10:18: On to Silverlight. Announced this morning a new IIS feature called IIS Smooth Streaming (a video feature). Netflix launched today their new Instant View feature running on Silverlight that works on both Mac and PCs (good news for all you Netflix users out their on Macs). Shipping Silverlight Toolkit this week, too (includes Chart, Treeview, and about 10 more basic controls).
10:21: WYSIWYG Silverlight editing coming to VS in VS 2010. Scott also just dropped the bomb that they're about to show (later today) how you can run Silverlight outside of the browser (start the Adobe Air comparisons).
10:23: And with that, Scott is done. David Treadwell is now on the stage to talk about
Windows Live Services (which I think will really focus on Live Mesh). He's starting with an overview of what Live Services are and the different Live Service types (like Identity, Directory, Search, etc.).
10:27: David's content is dragging a bit (especially after the excitement of Steven and Scott's presentations). People are starting to stream out of the keynote. Plus, it looks like the keynote is going to run long (supposed to be over in 2 minutes). We'll stick through it all to bring you full coverage.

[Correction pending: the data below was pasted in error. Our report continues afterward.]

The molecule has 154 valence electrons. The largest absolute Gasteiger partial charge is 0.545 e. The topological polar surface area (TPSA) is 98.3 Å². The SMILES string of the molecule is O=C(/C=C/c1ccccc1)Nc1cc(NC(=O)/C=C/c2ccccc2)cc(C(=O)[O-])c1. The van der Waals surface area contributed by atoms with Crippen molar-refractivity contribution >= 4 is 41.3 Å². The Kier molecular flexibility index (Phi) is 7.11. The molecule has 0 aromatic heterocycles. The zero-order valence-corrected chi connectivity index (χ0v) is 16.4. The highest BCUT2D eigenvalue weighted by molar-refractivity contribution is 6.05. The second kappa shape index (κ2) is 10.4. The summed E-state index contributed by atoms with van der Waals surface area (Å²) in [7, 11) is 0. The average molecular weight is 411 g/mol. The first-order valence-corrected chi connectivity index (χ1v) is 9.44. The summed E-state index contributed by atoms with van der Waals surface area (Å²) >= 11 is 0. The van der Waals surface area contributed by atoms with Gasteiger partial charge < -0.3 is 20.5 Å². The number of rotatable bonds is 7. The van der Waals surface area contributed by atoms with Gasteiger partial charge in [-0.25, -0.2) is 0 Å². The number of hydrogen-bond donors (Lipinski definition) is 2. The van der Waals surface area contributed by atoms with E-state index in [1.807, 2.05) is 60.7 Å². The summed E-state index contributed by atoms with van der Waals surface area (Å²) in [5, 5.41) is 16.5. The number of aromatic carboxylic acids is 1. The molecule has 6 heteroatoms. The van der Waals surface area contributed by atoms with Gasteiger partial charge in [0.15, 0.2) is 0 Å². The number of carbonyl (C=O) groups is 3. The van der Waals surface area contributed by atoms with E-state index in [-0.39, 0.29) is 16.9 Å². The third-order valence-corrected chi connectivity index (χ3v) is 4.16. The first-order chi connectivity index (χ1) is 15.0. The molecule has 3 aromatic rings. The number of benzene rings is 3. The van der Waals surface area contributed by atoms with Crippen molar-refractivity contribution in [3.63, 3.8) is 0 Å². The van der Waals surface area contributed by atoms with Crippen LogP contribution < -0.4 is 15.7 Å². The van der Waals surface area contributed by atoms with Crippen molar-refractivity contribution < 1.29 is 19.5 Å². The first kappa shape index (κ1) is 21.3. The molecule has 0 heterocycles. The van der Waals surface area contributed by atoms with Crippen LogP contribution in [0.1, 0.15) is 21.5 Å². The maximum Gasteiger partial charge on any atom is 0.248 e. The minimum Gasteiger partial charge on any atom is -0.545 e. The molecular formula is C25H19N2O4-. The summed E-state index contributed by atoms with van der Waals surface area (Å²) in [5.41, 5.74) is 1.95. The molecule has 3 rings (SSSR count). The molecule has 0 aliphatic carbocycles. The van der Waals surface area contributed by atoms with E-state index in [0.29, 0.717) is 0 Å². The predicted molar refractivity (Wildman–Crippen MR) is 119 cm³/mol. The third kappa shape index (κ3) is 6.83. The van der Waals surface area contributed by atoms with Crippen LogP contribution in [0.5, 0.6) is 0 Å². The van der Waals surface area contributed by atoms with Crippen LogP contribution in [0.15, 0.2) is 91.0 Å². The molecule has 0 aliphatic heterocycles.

10:32: Finally we get to Live Mesh. Says this week MS will start talking a lot about how devs can use Mesh Services to enhance their own applications (basically providing sync support). Today they're also announcing the "Live Framework," the way you'll access all Live Services (including Mesh). David's inviting Ori Amiga from Live Services team at MS to show us a demo of enhancing a Windows app (same photo app from the GuNote) with Live Services.
10:35: Ori is showing some C# code for using Live Services. Seems straight forward enough. Even showing some LinqToLiveServices. The root is a reference to an instance of the "LiveOperatingEnvironment" class. People are mildly impressed with the demo.
10:37: Showing how syncing automatically syncs data between two PCs (in this case, changing some meta data on a photo object) and from his phone to the PC (in near real time). Pretty cool- audience was pretty impressed. Ori definitely saved this segment of the keynote.